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Trade Rick Nash? Not so fast

John Dundon

rick nash profile 2-19

Photo courtesy of MSG Photos.

The Blueshirts’ latest playoff endeavor, albeit a brief one, had a different feel when it came to watching Rick Nash on the ice.

Nash scored two goals and had two assists in those five games against Pittsburgh. After a productive playoff stretch in 2015 that saw Nash net 15 points in 19 games, I’m of the opinion that barring a home-run of a return, trading Rick Nash would be unwise if this team is serious about winning the Stanley Cup in the next few years. Here’s why:

We are so quick to attach labels to players in the NHL. Usually, these labels are a result of these 10-30 game runs we call “the playoffs.” Hockey is a game of percentages, bounces and confidence-based mojo. These three factors usually determine when the puck goes in the net for all world talents, like Nash—and they don’t take the time to consider the time of year. There are ups and downs.

For Nash, a three-time 40 goal scorer, it feels like his going cold at the wrong time has shaped the narrative surrounding his NYR tenure. His three playoff runs in NY have all been similar in that he has been one of the best forwards on the ice every night. He is a dominating presence without the puck—especially on the penalty kill. He’s the most talented player on the roster without question, perhaps the only Ranger capable of being a game-breaker.

The fact of the matter is though; Nash has not been that game-breaker in any of his three playoff runs in NYC, not yet anyway. In this city when you’re paid the big bucks as Nash is, your leash gets a little bit shorter every season.

Coming off of an underwhelming 15 goal, 21 assist season in which Nash missed 22 games due to injury, trade talk has heated up, understandably so. It is only fair to explore trade avenues for a thirty-something year old player who has had significant injuries in two of his three full seasons in Rangers blue. But trading Rick Nash now would mean the Rangers will miss out on yet another star player’s playoff goal-explosion, as they did with Marian Gaborik in 2014.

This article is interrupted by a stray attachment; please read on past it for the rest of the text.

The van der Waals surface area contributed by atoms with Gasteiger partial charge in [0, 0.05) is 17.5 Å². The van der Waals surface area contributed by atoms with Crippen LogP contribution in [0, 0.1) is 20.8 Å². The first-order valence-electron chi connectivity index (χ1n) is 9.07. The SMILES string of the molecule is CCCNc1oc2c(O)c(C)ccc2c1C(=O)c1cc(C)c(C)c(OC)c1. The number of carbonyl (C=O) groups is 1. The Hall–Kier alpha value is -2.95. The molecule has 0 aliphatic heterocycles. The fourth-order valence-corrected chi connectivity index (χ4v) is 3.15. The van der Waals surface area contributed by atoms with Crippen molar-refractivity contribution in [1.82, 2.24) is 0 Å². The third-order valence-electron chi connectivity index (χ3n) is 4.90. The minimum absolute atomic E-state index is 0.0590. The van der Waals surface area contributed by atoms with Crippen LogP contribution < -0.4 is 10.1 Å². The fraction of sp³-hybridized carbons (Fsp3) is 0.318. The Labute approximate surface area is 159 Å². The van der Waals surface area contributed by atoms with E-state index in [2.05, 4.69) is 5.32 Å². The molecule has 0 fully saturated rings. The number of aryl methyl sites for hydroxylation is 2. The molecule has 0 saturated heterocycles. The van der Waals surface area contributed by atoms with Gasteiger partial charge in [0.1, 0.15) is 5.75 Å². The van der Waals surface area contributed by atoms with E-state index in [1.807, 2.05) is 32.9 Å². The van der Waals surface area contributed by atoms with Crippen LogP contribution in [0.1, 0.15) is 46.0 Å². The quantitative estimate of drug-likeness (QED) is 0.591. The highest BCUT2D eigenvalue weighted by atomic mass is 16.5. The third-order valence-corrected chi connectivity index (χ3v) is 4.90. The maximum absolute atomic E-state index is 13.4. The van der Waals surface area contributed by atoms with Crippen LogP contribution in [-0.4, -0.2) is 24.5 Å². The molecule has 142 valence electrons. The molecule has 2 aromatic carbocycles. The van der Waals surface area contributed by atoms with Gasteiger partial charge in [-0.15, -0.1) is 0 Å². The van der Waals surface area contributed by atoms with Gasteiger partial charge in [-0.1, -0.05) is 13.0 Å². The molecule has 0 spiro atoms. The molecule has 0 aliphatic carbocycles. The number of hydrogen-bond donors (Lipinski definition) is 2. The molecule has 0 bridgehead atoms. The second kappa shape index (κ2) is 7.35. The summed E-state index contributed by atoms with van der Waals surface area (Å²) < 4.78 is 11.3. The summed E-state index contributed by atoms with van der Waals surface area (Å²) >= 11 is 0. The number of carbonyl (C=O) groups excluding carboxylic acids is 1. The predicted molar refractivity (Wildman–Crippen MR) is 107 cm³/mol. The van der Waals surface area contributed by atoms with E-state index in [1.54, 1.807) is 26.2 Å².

The Gaborik situation is similar in some ways to the Nash dilemma. Gaborik was a valued scoring winger that hadn’t seen the high goal outputs from the fall and winter duplicated in the spring and summer. The Rangers shipped Gabby off to CBJ in a trade that you absolutely make 10 out of 10 times—it netted the Rangers Derrick Brassard. This also meant though that the Rangers missed out on the spring where—like every great goal scorer– Gabby got the bounces.

Gaborik potted 14 goals in the Kings’ 26 game playoff run that culminated in their second cup in three years. He led LA in goals that postseason. No Ranger has seen double digit playoff goal numbers in the last five postseason runs. That’s been this groups big problem: they’ve lacked the “go to” guy.

Before Gaborik’s spring of bounces, he was Rick Nash. A talented winger that for whatever reason, just couldn’t score when it counted most. Until he did.

Two summers after the Rangers watched their former regular season stud/playoff dud light them up in the Cup Final, they’re looking down a similar barrel with more difficult circumstances.

Nash’s cap hit is the biggest question mark regarding any potential trade. At a cool $7.8 million per, no team is going to want to send important pieces the other way with the conditions as they are. Salary retention on behalf of the NYR is probable.

The big problem associated with any Rick Nash trade is that, unless you’re getting a damn good goal scorer back, you’ve lost the only player realistically capable of netting 15 goals in a single postseason.

The fact of the matter is that Nash HAS had these high production clips in the past. At the tail end of the 12-13 season, Nash netted 17 goals in a 29 game run.  In 2014, Nash scored 12 goals in a 15 game stretch. To kick off his 42 goal campaign in 14-15, Nash scored 16 goals in the first 22 games of the season. Like many other great goal scorers, when Nash gets hot, the puck finds its way in.

If the Rangers decide (or already have decided) that they’re going to move Nash right now, the return would need to include young roster player(s) with upside. A swap for a scoring winger pushing 30 wouldn’t do the team any good in the long or short run.

So if the Rangers did find a really good deal in which A) They’d net a positive return, and B) No salary would be retained, and C) They acquired a viable replacement in the goal scoring category, then I’d be all for flipping Nash for a positive net gain while saving some money.

Just be warned: Rick Nash’s spring of bounces is going to come. Whether it happens with Nash as a Ranger or not remains to be seen. In any case, the NYR brass would be wise to exercise caution when it comes to shipping off Rick Nash this summer.

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Posted on May 9, 2016, in In the Crease and tagged , , , , , , , , , , , , , , , . Bookmark the permalink. Leave a comment.

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